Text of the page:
lunadelcorvo: (Casavir (NWN2))
A lot of people whose opinions I respect are actually quite furious that the PPACA/Affordable Care Act/Obamacare was upheld. Their chief complaint seems to be the objection to only one thing: that the government requires individual citizens to purchase a product form a corporation, and can penalize that citizen for failure to do so.

This is also accompanied by the concern that there are no minimum standards for that product, and no protections from things like price-gouging, and corporate abuse of a 'captive market.'

Well, no, not really. There ARE standards and protections, as well as expetions and subsidies for low income Americans. There are also provisions that make employer-provided care easier for small companies to offer, and which make basic care co-pay-free and therefore far more accessible. Here's what it REALLY does:
  1. Guaranteed issue and partial community rating will require insurers to offer the same premium to all applicants of the same age and geographical location without regard to most pre-existing conditions (excluding tobacco use). This means that while all Americans are required to purchase coverage, they cannot be denied coverage for pre-existing conditions. This is HUGE.
  2. A shared responsibility requirement, commonly called an individual mandate, requires that all persons not covered by an employer sponsored health plan, Medicaid, Medicare or other public insurance programs, purchase and comply with an approved private insurance policy or pay a penalty, unless the applicable individual is a member of a recognized religious sect exempted by the Internal Revenue Service, or waived in cases of financial hardship. Insurers must be approved, and exemptions will exist for those in financial distress.
  3. Medicaid eligibility is expanded to include all individuals and families with incomes up to 133% of the poverty level along with a simplified CHIP enrollment process. This expanded eligibility means that many who can't afford coverage, even under the ACA, will still be covered.
  4. Health insurance exchanges will commence operation in each state, offering a marketplace where individuals and small businesses can compare policies and premiums, and buy insurance (with a government subsidy if eligible). Again, there will be assistance with coverage, and active steps toward fostering actual market competition to offer better services.
  5. Low income persons and families above the Medicaid level and up to 400% of the federal poverty level will receive federal subsidies[27] on a sliding scale if they choose to purchase insurance via an exchange (persons at 150% of the poverty level would be subsidized such that their premium cost would be of 2% of income or $50 a month for a family of 4). Can we really argue that $50 for a family of four is abusive, especially when set against the grim realities of the millions of uninsured who have no coverage at all?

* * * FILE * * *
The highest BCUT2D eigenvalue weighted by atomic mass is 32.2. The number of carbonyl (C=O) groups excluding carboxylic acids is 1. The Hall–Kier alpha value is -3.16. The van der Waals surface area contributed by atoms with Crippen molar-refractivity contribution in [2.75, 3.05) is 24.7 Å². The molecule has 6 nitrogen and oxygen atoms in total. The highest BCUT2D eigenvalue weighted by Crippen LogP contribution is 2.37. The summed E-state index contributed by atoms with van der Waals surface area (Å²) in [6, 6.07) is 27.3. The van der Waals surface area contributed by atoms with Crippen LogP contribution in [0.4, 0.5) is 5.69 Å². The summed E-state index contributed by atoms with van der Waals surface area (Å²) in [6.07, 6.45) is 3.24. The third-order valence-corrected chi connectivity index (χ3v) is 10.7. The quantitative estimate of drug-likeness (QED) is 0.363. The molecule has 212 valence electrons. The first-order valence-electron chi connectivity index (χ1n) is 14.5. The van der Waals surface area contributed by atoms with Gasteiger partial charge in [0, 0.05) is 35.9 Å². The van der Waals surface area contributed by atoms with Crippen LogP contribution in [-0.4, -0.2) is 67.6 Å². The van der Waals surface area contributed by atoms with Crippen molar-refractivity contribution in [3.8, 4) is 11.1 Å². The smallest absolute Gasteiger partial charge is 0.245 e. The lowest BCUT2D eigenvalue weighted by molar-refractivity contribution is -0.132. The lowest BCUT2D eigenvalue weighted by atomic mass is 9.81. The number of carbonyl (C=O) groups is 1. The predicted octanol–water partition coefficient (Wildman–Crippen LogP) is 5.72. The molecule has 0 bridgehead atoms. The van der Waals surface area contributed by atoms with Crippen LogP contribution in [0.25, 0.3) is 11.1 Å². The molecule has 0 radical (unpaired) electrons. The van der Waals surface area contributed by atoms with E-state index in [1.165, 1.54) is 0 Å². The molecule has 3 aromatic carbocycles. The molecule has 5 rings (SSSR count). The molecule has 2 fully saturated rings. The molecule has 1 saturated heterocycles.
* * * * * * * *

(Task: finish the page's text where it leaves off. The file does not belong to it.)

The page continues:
6. Minimum standards for health insurance policies are to be established and annual and lifetime coverage caps will be banned. Minimum standards, there they are. These standars mean that no, companies will not be able to offer pointless 'compliance only' policies that do not actually provide for health care. (I wish auto insurance had the same standards!)
  7. Firms employing 50 or more people but not offering health insurance will also pay a shared responsibility requirement if the government has had to subsidize an employee's health care. This will help more people get coverage through employers, reducing the number forced to purchase health coverage privately.
  8. Very small businesses will be able to get subsidies if they purchase insurance through an exchange. As above.
  9. Co-payments, co-insurance, and deductibles are to be eliminated for select health care insurance benefits considered to be part of an "essential benefits package" for Level A or Level B preventive care. It's a no brainer that basic preventive care is essential to cutting costs of lifelong health care AND improving overall health and quality of life; this will make that basic care much more easily accessible to those who need it most.
  10. Changes are enacted that allow a restructuring of Medicare reimbursement from "fee-for-service" to "bundled payments."
  11. Additional support is provided for medical research and the National Institutes of Health.
I do understand the concerns about government forcing private citizens to purchase a product, but I think that to argue that this is the first step towards any corporation or industry being able to obtain similar positioning is a massive slippery slope. The ACA is NOT the first step towards 'government mandated' purchase of sneakers, cigarettes, or anything else.

(No, the icon has no relevance except *pretty!*)
lunadelcorvo: (Fox on Pilgrimage)
Idaho pharmacist denies anti-bleeding med because woman MIGHT have had an abortion
A pharmacist at a Nampa, Idaho, Walgreens refused to dispense medication that stops uterine bleeding because she suspected the woman may have had an abortion. The pharmacist invoked the state's new so-called conscience clause that allows pharmacists to refuse to fill prescriptions for emergency contraceptives and abortifacient drugs, among other things, if they have a personal problem with it.